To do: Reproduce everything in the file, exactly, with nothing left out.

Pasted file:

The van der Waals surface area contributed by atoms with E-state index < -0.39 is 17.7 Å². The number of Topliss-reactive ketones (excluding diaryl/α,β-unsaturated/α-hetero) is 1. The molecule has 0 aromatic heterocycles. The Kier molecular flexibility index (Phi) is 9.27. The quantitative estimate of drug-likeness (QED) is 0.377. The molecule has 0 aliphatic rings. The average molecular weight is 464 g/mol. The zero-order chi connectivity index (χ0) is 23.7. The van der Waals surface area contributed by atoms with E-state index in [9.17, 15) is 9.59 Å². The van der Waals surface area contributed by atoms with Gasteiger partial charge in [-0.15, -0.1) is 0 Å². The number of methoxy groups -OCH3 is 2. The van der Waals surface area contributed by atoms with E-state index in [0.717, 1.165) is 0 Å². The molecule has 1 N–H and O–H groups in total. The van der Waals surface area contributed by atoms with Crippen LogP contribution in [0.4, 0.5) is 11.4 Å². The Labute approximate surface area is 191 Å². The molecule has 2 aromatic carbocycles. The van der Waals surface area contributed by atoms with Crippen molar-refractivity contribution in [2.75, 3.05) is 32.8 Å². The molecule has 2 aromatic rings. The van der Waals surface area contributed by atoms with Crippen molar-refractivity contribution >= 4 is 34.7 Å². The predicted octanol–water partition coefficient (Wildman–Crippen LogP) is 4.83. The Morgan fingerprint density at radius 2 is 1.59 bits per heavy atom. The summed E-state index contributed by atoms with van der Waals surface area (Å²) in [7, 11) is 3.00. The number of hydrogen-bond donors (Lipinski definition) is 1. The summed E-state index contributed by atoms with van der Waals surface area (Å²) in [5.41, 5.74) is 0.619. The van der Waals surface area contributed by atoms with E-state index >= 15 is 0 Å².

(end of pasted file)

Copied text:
The van der Waals surface area contributed by atoms with E-state index < -0.39 is 17.7 Å². The number of Topliss-reactive ketones (excluding diaryl/α,β-unsaturated/α-hetero) is 1. The molecule has 0 aromatic heterocycles. The Kier molecular flexibility index (Phi) is 9.27. The quantitative estimate of drug-likeness (QED) is 0.377. The molecule has 0 aliphatic rings. The average molecular weight is 464 g/mol. The zero-order chi connectivity index (χ0) is 23.7. The van der Waals surface area contributed by atoms with E-state index in [9.17, 15) is 9.59 Å². The van der Waals surface area contributed by atoms with Gasteiger partial charge in [-0.15, -0.1) is 0 Å². The number of methoxy groups -OCH3 is 2. The van der Waals surface area contributed by atoms with E-state index in [0.717, 1.165) is 0 Å². The molecule has 1 N–H and O–H groups in total. The van der Waals surface area contributed by atoms with Crippen LogP contribution in [0.4, 0.5) is 11.4 Å². The Labute approximate surface area is 191 Å². The molecule has 2 aromatic carbocycles. The van der Waals surface area contributed by atoms with Crippen molar-refractivity contribution in [2.75, 3.05) is 32.8 Å². The molecule has 2 aromatic rings. The van der Waals surface area contributed by atoms with Crippen molar-refractivity contribution >= 4 is 34.7 Å². The predicted octanol–water partition coefficient (Wildman–Crippen LogP) is 4.83. The Morgan fingerprint density at radius 2 is 1.59 bits per heavy atom. The summed E-state index contributed by atoms with van der Waals surface area (Å²) in [7, 11) is 3.00. The number of hydrogen-bond donors (Lipinski definition) is 1. The summed E-state index contributed by atoms with van der Waals surface area (Å²) in [5.41, 5.74) is 0.619. The van der Waals surface area contributed by atoms with E-state index >= 15 is 0 Å².